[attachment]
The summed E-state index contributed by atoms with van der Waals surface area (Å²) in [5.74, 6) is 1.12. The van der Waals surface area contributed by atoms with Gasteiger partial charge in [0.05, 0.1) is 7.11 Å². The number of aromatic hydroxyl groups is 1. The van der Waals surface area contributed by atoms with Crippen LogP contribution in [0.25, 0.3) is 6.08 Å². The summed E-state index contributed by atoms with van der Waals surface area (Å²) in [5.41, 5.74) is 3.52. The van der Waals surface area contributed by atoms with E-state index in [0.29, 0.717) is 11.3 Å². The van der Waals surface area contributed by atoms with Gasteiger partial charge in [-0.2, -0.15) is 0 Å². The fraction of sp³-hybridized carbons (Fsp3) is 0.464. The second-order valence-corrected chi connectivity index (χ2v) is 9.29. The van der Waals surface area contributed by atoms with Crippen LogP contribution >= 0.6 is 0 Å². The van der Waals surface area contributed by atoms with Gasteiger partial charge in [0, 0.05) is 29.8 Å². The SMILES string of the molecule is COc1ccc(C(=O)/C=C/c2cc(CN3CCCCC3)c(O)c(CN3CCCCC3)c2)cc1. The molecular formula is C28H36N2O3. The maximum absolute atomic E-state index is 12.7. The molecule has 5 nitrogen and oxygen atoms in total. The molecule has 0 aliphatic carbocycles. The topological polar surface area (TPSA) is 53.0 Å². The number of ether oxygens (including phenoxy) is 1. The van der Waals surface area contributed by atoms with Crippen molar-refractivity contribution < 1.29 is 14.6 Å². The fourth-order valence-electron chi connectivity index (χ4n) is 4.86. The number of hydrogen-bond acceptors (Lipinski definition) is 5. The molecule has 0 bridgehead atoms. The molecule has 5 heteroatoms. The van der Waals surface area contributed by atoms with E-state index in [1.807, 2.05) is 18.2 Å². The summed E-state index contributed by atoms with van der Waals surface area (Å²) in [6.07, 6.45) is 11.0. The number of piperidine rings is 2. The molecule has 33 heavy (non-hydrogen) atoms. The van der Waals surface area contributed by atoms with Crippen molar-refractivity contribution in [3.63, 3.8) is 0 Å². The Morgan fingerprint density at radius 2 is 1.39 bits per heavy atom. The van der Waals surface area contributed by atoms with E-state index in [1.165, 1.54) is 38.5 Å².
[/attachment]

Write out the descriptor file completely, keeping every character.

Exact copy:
The summed E-state index contributed by atoms with van der Waals surface area (Å²) in [5.74, 6) is 1.12. The van der Waals surface area contributed by atoms with Gasteiger partial charge in [0.05, 0.1) is 7.11 Å². The number of aromatic hydroxyl groups is 1. The van der Waals surface area contributed by atoms with Crippen LogP contribution in [0.25, 0.3) is 6.08 Å². The summed E-state index contributed by atoms with van der Waals surface area (Å²) in [5.41, 5.74) is 3.52. The van der Waals surface area contributed by atoms with E-state index in [0.29, 0.717) is 11.3 Å². The van der Waals surface area contributed by atoms with Gasteiger partial charge in [-0.2, -0.15) is 0 Å². The fraction of sp³-hybridized carbons (Fsp3) is 0.464. The second-order valence-corrected chi connectivity index (χ2v) is 9.29. The van der Waals surface area contributed by atoms with Crippen LogP contribution >= 0.6 is 0 Å². The van der Waals surface area contributed by atoms with Gasteiger partial charge in [0, 0.05) is 29.8 Å². The SMILES string of the molecule is COc1ccc(C(=O)/C=C/c2cc(CN3CCCCC3)c(O)c(CN3CCCCC3)c2)cc1. The molecular formula is C28H36N2O3. The maximum absolute atomic E-state index is 12.7. The molecule has 5 nitrogen and oxygen atoms in total. The molecule has 0 aliphatic carbocycles. The topological polar surface area (TPSA) is 53.0 Å². The number of ether oxygens (including phenoxy) is 1. The van der Waals surface area contributed by atoms with Crippen molar-refractivity contribution < 1.29 is 14.6 Å². The fourth-order valence-electron chi connectivity index (χ4n) is 4.86. The number of hydrogen-bond acceptors (Lipinski definition) is 5. The molecule has 0 bridgehead atoms. The molecule has 5 heteroatoms. The van der Waals surface area contributed by atoms with E-state index in [1.807, 2.05) is 18.2 Å². The summed E-state index contributed by atoms with van der Waals surface area (Å²) in [6.07, 6.45) is 11.0. The number of piperidine rings is 2. The molecule has 33 heavy (non-hydrogen) atoms. The van der Waals surface area contributed by atoms with Crippen molar-refractivity contribution in [3.63, 3.8) is 0 Å². The Morgan fingerprint density at radius 2 is 1.39 bits per heavy atom. The van der Waals surface area contributed by atoms with E-state index in [1.165, 1.54) is 38.5 Å².